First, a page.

It’s a number newly-minted physicians or those in the process of becoming a doctor should know.
No, it’s not the average salary of those in the medical field or the cost of an average physician’s home.
It’s also not something fun like the price you can pay for a new Audi R8 when you graduate from medical school (although that would be super nice.)
Rather, $176,000 is the average amount of medical school debt graduates had in 2014 according to the Association of American Medical Colleges. Even worse: this number doesn’t include debt they may have incurred as undergraduates.
Because physicians earn high incomes when they graduate, many assume repaying student loans will be something they will be able to handle with ease.
But with ever increasing costs and a decline in physician reimbursements, student loan repayment is something all physicians should take the time to research and consider. This includes calculating how the repayments will fit in their overall budgets and how long it will take to pay all these loans. After all, they worked far too hard for too long to be saddled with financial issues.
Where to start? Here’s our guide for MDs repaying their student loans.
Crunch the Numbers First
I realize that after devoting 12-15 years of their lives to training, you are prone to lifestyle inflation when you graduate. However, the first thing you should do upon graduation is crunch the numbers to find out what you owe in student loans.
With the average student loan balance for physicians at $176,000, it’s best to get ahead of the game and pay them off as soon as possible to avoid large interest payments.
Learn how much is owed and decide how much time it will take to pay them back before being tempted to upgrade your car or home.
For example, if a physician wanted to pay back $176,000 at 6% interest over 10 years, that would be around $1,954 a month every month for ten years. This includes nearly $58,500 in interest charges over the life of the loan.
While $2,000 a month might be a small portion of a physician’s paycheck, it is definitely not a small number in general. Consistently investing that amount in a retirement account would have massive wealth-building potential over time.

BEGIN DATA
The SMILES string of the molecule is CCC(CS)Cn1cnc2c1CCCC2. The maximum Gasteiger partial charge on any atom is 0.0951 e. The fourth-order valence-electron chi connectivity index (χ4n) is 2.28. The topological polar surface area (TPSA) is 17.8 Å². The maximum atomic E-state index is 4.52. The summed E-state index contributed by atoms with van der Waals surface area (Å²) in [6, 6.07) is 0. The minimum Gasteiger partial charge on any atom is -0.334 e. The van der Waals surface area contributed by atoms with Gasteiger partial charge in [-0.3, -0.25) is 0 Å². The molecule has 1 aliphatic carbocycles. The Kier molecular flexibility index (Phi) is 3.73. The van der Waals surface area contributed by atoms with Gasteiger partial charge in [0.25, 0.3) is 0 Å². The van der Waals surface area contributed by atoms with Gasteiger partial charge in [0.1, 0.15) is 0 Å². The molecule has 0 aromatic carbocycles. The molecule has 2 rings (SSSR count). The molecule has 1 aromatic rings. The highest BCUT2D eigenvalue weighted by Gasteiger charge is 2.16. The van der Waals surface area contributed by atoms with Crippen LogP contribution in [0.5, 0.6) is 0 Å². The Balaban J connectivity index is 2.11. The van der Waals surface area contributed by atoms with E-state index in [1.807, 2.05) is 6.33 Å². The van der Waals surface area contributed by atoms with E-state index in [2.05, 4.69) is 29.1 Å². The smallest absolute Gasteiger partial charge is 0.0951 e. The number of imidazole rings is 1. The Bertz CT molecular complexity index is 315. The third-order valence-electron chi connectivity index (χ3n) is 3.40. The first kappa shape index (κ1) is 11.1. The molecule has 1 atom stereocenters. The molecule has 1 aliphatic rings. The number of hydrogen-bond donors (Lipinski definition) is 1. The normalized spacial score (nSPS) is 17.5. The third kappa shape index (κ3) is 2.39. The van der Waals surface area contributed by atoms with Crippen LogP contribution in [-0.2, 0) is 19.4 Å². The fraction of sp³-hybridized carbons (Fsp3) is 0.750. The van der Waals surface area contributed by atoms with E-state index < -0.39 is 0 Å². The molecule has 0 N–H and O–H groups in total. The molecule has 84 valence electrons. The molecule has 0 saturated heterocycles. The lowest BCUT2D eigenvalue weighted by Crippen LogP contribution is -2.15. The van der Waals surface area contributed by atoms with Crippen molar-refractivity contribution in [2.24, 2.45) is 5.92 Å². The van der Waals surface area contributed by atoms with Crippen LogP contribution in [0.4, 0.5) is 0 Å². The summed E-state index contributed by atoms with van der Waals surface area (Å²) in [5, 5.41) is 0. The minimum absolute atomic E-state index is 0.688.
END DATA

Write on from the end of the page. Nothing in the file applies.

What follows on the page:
Plus, that $58,500 could be spent on so many other exciting things like a rental property, a few trips around the world or other investments. Wouldn’t that be better than paying it to the bank?
For all these reasons, we’ve created the ultimate student loan repayment guide for doctors including some solutions and lesser-known options for paying back student loans. That way, student loan burdens can be drastically reduced so hard-earned money can be spent on enjoyable things enjoy instead of high-interest payments.
Here are some examples:
Refinance Your Student Loans
One of the first things you should consider when paying back student loans is whether or not you should refinance them.
Refinancing your student loans can be a great way to save on interest payments over time. This is especially true if you have private student loans with rates as high as 9%.
Essentially, you would work with a new loan company who would pay off your student loans from your current provider and repackage it to you at a lower interest rate.
For example, by dropping your interest rate from 9% to 5%, you can save thousands of dollars over the course of your repayment period.
Keep in mind that you will typically need a good credit score to get the best rates and some companies who refinance loans are stricter with who they’ll accept than others.
Make sure you are prepared to make your payments on time because if you refinance federal loans, you won’t have access to their flexible repayment options anymore. However several lenders who refinance loans, like SoFi, offer unemployment protection.
All things considered, refinancing is definitely a worthwhile strategy, but make sure it’s right for you before diving in.
For more often-overlooked options for paying off your student loans, click here to read the rest of the article by Student Loan Hero.